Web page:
by Marc Piane
These are really just philosophical wigglings. If you read my essays with any regularity, I hope you expect nothing less. If you find these kind of musings annoying and self indulgent on the part of the author, I’d suggest you stop reading now. My feelings won’t be hurt. An idea I’ve been pondering is what it means to think critically, the paradox we enter when we do, that it is a key element of empathy, and how thinking critically often gets mistaken for being critical. I can’t really claim any expertise on the subject other than the fact that the school I went to growing up was founded by the American philosopher John Dewey and critical thinking was a key element of his progressive education model. The funny thing is that, in doing research for this essay, I actually had to look up some definitions of what it means to think critically. Critical thinking was such a key part of the fabric of how I was taught (or indoctrinated) to think that I find it difficult to define.
My personal definition of critical thinking is, having an ongoing argument with yourself. I often think of the famous Socrates quote, “I know that I am intelligent, because I know that I know nothing”, as a basic principle of critical thinking. While this idea might seem a bit nihilistic, I think it reflects the ability of critical thinking to facilitate the constant evolution of thought. It might seem unwieldy, but I think it keeps the mind flexible and fit. It turns out my definition about thinking hard about thinking hard is not far from the definition from other people that maybe think harder about thinking hard. The National Council for Excellence in Critical Thinking defines critical thinking as the “intellectually disciplined process of actively and skillfully conceptualizing, applying, analyzing, synthesizing, or evaluating information gathered from, or generated by, observation, experience, reflection, reasoning, or communication, as a guide to belief and action. In its exemplary form, it is based on universal intellectual values that transcend subject matter divisions: clarity, accuracy, precision, consistency, relevance, sound evidence, good reasons, depth, breadth, and fairness…” More eloquent, albeit more wordy, than my definition. Let’s go with it.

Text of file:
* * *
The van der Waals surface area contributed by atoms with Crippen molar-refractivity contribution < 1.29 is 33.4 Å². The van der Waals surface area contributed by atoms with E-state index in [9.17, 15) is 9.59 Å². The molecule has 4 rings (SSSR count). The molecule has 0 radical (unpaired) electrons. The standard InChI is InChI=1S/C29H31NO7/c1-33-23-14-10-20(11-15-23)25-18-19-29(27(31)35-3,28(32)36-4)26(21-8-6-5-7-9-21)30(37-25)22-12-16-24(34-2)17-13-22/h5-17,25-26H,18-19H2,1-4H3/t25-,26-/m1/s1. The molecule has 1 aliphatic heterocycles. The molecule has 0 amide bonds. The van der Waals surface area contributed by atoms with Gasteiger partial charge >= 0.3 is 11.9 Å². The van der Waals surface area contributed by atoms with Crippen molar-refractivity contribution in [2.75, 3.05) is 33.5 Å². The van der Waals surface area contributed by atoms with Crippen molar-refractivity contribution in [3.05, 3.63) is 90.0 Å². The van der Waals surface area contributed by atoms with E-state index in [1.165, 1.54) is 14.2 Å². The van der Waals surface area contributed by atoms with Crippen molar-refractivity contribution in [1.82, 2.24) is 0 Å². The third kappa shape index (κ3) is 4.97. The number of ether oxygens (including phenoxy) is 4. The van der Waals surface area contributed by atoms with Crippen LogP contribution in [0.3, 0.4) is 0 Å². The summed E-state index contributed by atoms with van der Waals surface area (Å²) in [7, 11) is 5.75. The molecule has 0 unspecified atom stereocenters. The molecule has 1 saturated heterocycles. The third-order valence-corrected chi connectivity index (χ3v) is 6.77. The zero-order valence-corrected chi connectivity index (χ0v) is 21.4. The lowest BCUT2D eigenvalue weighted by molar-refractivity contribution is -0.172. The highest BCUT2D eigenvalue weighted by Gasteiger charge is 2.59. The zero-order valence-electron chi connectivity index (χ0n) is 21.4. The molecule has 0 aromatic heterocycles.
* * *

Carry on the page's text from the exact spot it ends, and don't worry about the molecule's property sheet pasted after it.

This brings us to the paradox we willingly enter into when we endeavor to think critically. Like I said, no one can think critically 100% of the time. It’s just not possible. We’re human. Anyone who claims they do is full of shit. Let me explain. I think that often when we are trying to think critically we are in fact drawn to information that satisfies our confirmation bias. This is not true critical thinking. I think of ego as simply our sense of self in the universe. Necessarily subjective. Like I had mentioned in a previous essay; philosophers, scientists, lawyers, and the like have devised thought experiments, tricks really, that remove specific details from a given situation in an attempt to erase or, at at least mitigate, bias. I call it a trick because we are basically trying to fool ourselves into thinking more objectively. This is where the paradox lies. We need to think critically about thinking critically in order to improve our ability to think critically which we need to, in turn, think critically about. Maybe not a paradox is the classic definition, but I like that word. Does your head hurt yet? There’s more.